To prevent recurrence of infection, take showers instead of baths, use unscented soap, and always wipe from front to back after bowel movements. Wearing cotton underwear and avoiding pantyhose and tight fitting pants can help prevent infection. Recurrent signs and symptoms of vaginitis may be an indication of HSV-2. See your healthcare provider if you are suffering from recurrent infections.
Yeast infections occur twice as often during pregnancy.
ACOG. ACOG Practice Bulletin. Clinical management guidelines for obstetricians-gynecologists, Number 72, May 2006: Vaginitis. Obstet Gynecol. 2006;107(5):1195-1206.
Black. Obstetric and Gynecologic Dermatology. 3rd ed. Baltimore, MD: Mosby, An Imprint of Elsevier; 2008.
Cabrera C, Artacho R, Gimenez R. Beneficial effects of green tea -- a review. J Am Coll Nutr. 2006;25(2):79-99.
Cvetnic Z, Vladimir-Knezevic S. Antimicrobial activity of grapefruit seed and pulp ethanolic extract. Acta Pharm. 2004;54(3):243-50.
Delia A; Morgante G; Rago G; Musacchio MC; Petraglia F; De Leo V. Effectiveness of oral administration of Lactobaccillus paracasei subsp. paracasei F19 in association with vaginal suppositories of Lactobacillus acidofilus in the treatment of vaginosis and in the prevention of recurrent vaginitis. Minerva Ginecol. 2006;58(3):227-31.
Heggers JP, Cottingham J, Gussman J, et al. The effectiveness of processed grapefruit-seed extract as an antibacterial agent: II. Mechanism of action and in vitro toxicity. J Altern Complement Med. 2002;8(3):333-40.
Heitzman ME, Neto CC, Winiarz E, Vaisberg AJ, Hammond GB. Ethnobotany, phytochemistry and pharmacology of Uncaria (Rubiaceae). Phytochemistry. 2005;66(1):5-29.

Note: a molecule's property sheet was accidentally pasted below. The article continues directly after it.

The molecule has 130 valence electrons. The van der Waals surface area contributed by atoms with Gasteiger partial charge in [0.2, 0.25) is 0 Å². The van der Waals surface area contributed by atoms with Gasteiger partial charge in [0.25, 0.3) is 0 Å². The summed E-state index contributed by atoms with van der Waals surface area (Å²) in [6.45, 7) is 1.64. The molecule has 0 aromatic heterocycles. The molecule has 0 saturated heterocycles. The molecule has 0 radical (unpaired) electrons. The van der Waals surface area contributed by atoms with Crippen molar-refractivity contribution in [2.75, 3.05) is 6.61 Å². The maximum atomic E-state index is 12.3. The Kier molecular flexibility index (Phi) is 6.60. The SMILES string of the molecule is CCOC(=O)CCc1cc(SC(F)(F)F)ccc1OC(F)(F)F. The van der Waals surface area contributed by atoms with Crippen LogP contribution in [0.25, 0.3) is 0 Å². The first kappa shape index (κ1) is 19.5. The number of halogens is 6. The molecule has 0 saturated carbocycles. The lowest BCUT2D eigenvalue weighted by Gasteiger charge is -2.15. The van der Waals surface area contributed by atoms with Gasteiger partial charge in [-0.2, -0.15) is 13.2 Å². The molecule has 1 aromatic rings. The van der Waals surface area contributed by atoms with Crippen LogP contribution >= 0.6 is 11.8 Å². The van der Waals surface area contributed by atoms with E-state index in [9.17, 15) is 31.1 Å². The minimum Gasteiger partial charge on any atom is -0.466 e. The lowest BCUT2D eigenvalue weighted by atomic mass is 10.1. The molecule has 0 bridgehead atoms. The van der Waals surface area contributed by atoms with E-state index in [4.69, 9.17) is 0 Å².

LaValle JB, Krinsky DL, Hawkins EB, et al. Natural Therapeutics Pocket Guide. Hudson, OH:LexiComp; 2000: 452-454.
Nanda N; Michel RG; Kurdgelashvili G; Wendel KA. Trichomoniasis and its treatment. Expert Rev Anti Infect Ther. 2006;4(1):125-35.
Reid G, Burton J, Hammond JA, Bruce AW. Nucleic acid-based diagnosis of bacterial vaginosis and improved management using probiotic lactobacilli. J Med Food. 2004;7(2):223-8.
Ross SE, Carter B, Lambert S. Seroprevalence of herpes simplex virus-2 infection among women seeking medical care for signs and symptoms of vaginitis. Herpes. 2009;15(3):46-50.
Scnitzler P, Schon K, Reichling J. Antiviral activity of Australian tea tree oil and eucalyptus oil against herpes simplex virus in cell culture. Pharmazie.2001;56(4):343-7.
Simopoulos AP. Omega-3 fatty acids in inflammation and autoimmune diseases. J Am Coll Nutr. 2002;21(6):495-505.
Sufka KJ, Roach JT, Chambliss WG Jr, et al. Anxiolytic properties of botanical extracts in the chick social separation-stress procedure. Psychopharmacology (Berl). 2001;153(2):219-24.
Tempera G; Abbadessa G; Bonfiglio G; Cammarata E; Cianci A; Corsello S; Raimondi A; Ettore G; Nicolosi D; Furneri PM. Topical kanamycin: an effective therapeutic option in aerobic vaginitis. J Chemother. 2006;18(4):409-14.
Van Kessel K; Assefi N; Marrazzo J; Eckert L. Common complementary and alternative therapies for yeast vaginitis and bacterial vaginosis: a systematic review. Obstet Gynecol Surv. 2003;58(5):351-8.
Yoon JH, Baek SJ. Molecular targets of dietary polyphenols with anti-inflammatory properties. Yonsei Med J. 2005;46(5):585-96.
© 2011 University of Maryland Medical Center (UMMC). All rights reserved.
UMMC is a member of the University of Maryland Medical System,
22 S. Greene Street, Baltimore, MD 21201. TDD: 1-800-735-2258 or 1.866.408.6885